Friday, 11 December 2015

Maresi by Maria Turtschaninoff

Title: Maresi
Author: Maria Turtschaninoff
Published by: Pushkin Children's Books
Publication date: 14th January 2016
Pages: 256
Genres: Young Adult/Fantasy/Finnish Literature
Format: Paperback
Source: Review copy from the publisher.


A world where girls live in fear.

A safe haven far away.

But is it far enough?

Maresi came to the Red Abbey when she was thirteen, in the Hunger Winter. Before then, she had only heard rumours of its existence in secret folk tales. In a world where girls aren't allowed to learn or do as they please, an island inhabited solely by women sounded like a fantasy. But now Maresi is here, and she knows it is real. She is safe.

Then one day Jai - tangled fair hair, clothes stiff with dirt, scars on her back - arrives on a ship. She has fled to the island to escape terrible danger and unimaginable cruelty.

And the men who hurt her will stop at nothing to find her. Now the women and girls of the Red Abbey must use all their powers and ancient knowledge to combat the forces that wish to destroy them. And Maresi, haunted by her own nightmares, must confront her very deepest, darkest fears.

Maresi is a Finnish, feminist fantasy story set on an idyllic, women-only island where everyone is safe - or supposed to be.

To be honest, I didn't expect to like this book as much as I did. It sounded right up my street but I think because this isn't something I would usually pick up, I expected it to take ages for me to get into. However, I actually think this book holds the most intriguing first page of all time - seriously - and I was hooked. The world-building is spectacular and so vivid that I could see it all in my mind. That said, I hope the final edition has a map - not because it particularly needs one, but because this seems like the sort of story that should have one. And it would be pretty!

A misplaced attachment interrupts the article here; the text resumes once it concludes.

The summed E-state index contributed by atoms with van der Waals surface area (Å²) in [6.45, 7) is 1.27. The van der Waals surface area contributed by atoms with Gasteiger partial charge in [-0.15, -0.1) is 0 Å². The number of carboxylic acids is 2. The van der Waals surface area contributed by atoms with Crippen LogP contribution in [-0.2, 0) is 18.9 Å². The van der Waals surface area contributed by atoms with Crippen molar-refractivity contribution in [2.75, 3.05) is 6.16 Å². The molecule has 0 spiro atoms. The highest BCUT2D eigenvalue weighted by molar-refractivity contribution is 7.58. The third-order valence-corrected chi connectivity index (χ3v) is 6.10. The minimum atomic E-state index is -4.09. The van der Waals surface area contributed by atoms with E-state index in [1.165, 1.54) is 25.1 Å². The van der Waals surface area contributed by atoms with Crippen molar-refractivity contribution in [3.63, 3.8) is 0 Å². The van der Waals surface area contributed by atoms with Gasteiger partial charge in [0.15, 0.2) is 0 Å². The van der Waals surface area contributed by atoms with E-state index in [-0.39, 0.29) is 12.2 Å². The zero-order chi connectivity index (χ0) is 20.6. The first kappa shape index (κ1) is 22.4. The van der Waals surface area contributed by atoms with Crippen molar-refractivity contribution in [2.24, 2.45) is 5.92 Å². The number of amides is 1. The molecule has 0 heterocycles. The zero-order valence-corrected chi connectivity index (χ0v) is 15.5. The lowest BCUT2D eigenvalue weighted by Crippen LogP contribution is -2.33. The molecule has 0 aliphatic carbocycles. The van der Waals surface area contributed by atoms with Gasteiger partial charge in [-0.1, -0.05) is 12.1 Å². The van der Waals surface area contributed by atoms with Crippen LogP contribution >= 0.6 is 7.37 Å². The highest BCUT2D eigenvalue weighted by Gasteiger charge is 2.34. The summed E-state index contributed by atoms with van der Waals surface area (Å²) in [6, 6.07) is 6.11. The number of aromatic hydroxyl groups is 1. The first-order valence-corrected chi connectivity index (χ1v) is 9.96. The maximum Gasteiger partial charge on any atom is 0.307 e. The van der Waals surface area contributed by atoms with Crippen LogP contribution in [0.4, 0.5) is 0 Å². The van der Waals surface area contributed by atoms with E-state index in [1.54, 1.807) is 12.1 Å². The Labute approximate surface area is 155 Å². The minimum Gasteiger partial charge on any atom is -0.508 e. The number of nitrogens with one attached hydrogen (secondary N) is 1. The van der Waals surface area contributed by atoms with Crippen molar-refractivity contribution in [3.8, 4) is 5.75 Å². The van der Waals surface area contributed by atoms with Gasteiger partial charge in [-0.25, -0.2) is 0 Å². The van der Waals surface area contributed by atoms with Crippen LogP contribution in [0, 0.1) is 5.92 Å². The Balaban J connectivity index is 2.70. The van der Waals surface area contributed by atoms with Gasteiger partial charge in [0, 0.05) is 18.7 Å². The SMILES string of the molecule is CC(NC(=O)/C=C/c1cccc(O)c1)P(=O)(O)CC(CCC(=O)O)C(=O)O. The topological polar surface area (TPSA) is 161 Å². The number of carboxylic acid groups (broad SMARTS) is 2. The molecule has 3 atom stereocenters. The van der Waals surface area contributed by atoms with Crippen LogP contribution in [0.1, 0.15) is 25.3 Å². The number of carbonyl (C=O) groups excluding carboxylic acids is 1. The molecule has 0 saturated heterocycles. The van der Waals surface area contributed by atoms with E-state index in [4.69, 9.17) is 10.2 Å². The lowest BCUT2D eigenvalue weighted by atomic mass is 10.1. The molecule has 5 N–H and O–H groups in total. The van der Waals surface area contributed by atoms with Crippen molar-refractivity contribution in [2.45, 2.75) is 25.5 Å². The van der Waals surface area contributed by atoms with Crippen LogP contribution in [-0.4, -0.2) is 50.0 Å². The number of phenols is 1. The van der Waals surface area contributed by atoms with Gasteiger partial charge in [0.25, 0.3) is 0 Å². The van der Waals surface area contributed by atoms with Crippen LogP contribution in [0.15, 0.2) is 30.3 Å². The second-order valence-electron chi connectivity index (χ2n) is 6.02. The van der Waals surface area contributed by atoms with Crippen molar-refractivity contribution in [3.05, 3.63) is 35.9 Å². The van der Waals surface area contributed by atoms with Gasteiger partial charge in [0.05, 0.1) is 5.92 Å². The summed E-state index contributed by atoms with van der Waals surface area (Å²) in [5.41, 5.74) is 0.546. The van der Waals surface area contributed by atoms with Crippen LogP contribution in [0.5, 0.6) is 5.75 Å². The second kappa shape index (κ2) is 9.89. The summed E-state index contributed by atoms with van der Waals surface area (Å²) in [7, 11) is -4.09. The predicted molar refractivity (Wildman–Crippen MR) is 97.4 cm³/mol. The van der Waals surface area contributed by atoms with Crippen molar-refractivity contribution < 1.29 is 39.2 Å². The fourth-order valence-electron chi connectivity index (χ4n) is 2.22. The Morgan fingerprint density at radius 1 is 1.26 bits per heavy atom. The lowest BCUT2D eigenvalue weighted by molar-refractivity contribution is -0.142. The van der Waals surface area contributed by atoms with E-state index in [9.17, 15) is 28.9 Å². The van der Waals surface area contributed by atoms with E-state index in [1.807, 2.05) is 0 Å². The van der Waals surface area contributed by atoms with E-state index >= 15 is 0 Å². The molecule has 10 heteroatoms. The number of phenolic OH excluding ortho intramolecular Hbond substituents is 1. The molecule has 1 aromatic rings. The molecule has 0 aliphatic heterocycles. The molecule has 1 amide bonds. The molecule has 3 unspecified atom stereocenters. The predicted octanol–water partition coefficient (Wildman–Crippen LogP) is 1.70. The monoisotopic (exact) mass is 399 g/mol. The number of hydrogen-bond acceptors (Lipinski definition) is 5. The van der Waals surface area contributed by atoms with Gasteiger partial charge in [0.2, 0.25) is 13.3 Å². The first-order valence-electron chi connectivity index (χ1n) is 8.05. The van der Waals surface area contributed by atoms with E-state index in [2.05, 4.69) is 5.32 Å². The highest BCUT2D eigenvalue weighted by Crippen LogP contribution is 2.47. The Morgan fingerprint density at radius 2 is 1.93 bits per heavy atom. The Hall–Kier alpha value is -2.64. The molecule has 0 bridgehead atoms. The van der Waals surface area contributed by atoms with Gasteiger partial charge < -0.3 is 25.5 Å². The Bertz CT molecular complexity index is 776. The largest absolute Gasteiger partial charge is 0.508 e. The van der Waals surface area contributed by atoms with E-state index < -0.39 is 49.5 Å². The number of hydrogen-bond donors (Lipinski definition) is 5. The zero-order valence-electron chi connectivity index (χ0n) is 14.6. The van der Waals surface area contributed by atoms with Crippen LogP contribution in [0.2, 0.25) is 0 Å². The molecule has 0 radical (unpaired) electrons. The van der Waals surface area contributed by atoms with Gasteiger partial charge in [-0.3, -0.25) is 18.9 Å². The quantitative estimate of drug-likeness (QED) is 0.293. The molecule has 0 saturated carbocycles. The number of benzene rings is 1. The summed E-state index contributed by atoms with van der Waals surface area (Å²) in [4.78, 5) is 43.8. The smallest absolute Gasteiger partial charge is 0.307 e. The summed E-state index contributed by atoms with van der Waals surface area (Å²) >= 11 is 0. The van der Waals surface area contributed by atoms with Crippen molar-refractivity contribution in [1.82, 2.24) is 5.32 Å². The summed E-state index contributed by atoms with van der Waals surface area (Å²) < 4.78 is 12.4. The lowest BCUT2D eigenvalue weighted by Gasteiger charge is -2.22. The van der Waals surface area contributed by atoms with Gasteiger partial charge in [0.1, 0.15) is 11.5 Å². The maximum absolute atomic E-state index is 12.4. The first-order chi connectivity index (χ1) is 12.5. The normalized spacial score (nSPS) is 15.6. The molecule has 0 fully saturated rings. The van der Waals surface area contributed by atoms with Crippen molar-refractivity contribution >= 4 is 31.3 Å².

As well as the world-building, I loved the lack of romantic relationships in this book because, honestly, I can't remember the last time I read a book where someone wasn't pining after someone else. It was refreshing and a good change from what I normally read. Instead, it focuses on friendship and sisterhood, something I think YA needs more of.

Like booktuber Casey said in her review, Maresi made me proud to be a woman. It also made me realise that I should be reading more fantasy. It's a genre I enjoy and yet weirdly forget about, and after Maresi I will definitely be looking for more fantasy novels to add to my (mile-long...) bookshelf.

In a nutshell, Maresi is an incredible book and part of me wants to give it its own shelf complete with a velvet cushion. They're vastly different, but if you liked Louise O'Neill's Only Ever Yours, you'll love this. Maresi is fantastically original and I am so glad I read it. It's a very important read.

1 comment:

  1. I'd like to mention that there actually IS a map, at least in the Finnish version of this book. And as a Finn I have read most of Turtschaninoff's fantasy novels and I love all of them, especially Arra. Unfortunately that one hasn't been translated into English, at least not yet. Let's hope Maresi is a success and maybe more of Turtschaninoff's wonderful books will be translated into English soon. :)

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